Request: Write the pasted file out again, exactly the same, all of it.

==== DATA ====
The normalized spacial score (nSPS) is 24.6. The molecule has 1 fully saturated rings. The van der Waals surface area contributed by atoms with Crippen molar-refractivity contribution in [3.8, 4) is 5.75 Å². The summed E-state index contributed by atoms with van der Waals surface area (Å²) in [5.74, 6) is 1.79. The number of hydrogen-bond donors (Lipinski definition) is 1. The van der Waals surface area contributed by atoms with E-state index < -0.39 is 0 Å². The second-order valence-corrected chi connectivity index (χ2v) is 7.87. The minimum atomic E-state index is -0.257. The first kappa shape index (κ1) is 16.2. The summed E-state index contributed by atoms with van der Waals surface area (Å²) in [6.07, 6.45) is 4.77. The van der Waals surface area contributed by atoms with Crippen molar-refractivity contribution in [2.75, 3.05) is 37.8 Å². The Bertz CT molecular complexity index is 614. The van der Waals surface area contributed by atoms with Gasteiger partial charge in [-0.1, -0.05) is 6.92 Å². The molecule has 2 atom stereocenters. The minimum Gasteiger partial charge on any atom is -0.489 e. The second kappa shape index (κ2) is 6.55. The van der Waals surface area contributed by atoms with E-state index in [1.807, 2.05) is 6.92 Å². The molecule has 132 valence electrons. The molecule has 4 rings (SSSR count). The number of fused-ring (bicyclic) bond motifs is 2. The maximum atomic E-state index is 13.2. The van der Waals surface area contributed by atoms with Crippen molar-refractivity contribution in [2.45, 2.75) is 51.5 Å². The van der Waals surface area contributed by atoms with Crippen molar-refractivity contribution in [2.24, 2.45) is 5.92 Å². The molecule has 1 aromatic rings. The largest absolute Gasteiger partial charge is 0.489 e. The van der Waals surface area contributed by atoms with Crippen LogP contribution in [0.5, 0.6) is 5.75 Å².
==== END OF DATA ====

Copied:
The normalized spacial score (nSPS) is 24.6. The molecule has 1 fully saturated rings. The van der Waals surface area contributed by atoms with Crippen molar-refractivity contribution in [3.8, 4) is 5.75 Å². The summed E-state index contributed by atoms with van der Waals surface area (Å²) in [5.74, 6) is 1.79. The number of hydrogen-bond donors (Lipinski definition) is 1. The van der Waals surface area contributed by atoms with E-state index < -0.39 is 0 Å². The second-order valence-corrected chi connectivity index (χ2v) is 7.87. The minimum atomic E-state index is -0.257. The first kappa shape index (κ1) is 16.2. The summed E-state index contributed by atoms with van der Waals surface area (Å²) in [6.07, 6.45) is 4.77. The van der Waals surface area contributed by atoms with Crippen molar-refractivity contribution in [2.75, 3.05) is 37.8 Å². The Bertz CT molecular complexity index is 614. The van der Waals surface area contributed by atoms with Gasteiger partial charge in [-0.1, -0.05) is 6.92 Å². The molecule has 2 atom stereocenters. The minimum Gasteiger partial charge on any atom is -0.489 e. The second kappa shape index (κ2) is 6.55. The van der Waals surface area contributed by atoms with E-state index in [1.807, 2.05) is 6.92 Å². The molecule has 132 valence electrons. The molecule has 4 rings (SSSR count). The number of fused-ring (bicyclic) bond motifs is 2. The maximum atomic E-state index is 13.2. The van der Waals surface area contributed by atoms with Crippen molar-refractivity contribution in [2.45, 2.75) is 51.5 Å². The van der Waals surface area contributed by atoms with Crippen molar-refractivity contribution in [2.24, 2.45) is 5.92 Å². The molecule has 1 aromatic rings. The largest absolute Gasteiger partial charge is 0.489 e. The van der Waals surface area contributed by atoms with Crippen LogP contribution in [0.5, 0.6) is 5.75 Å².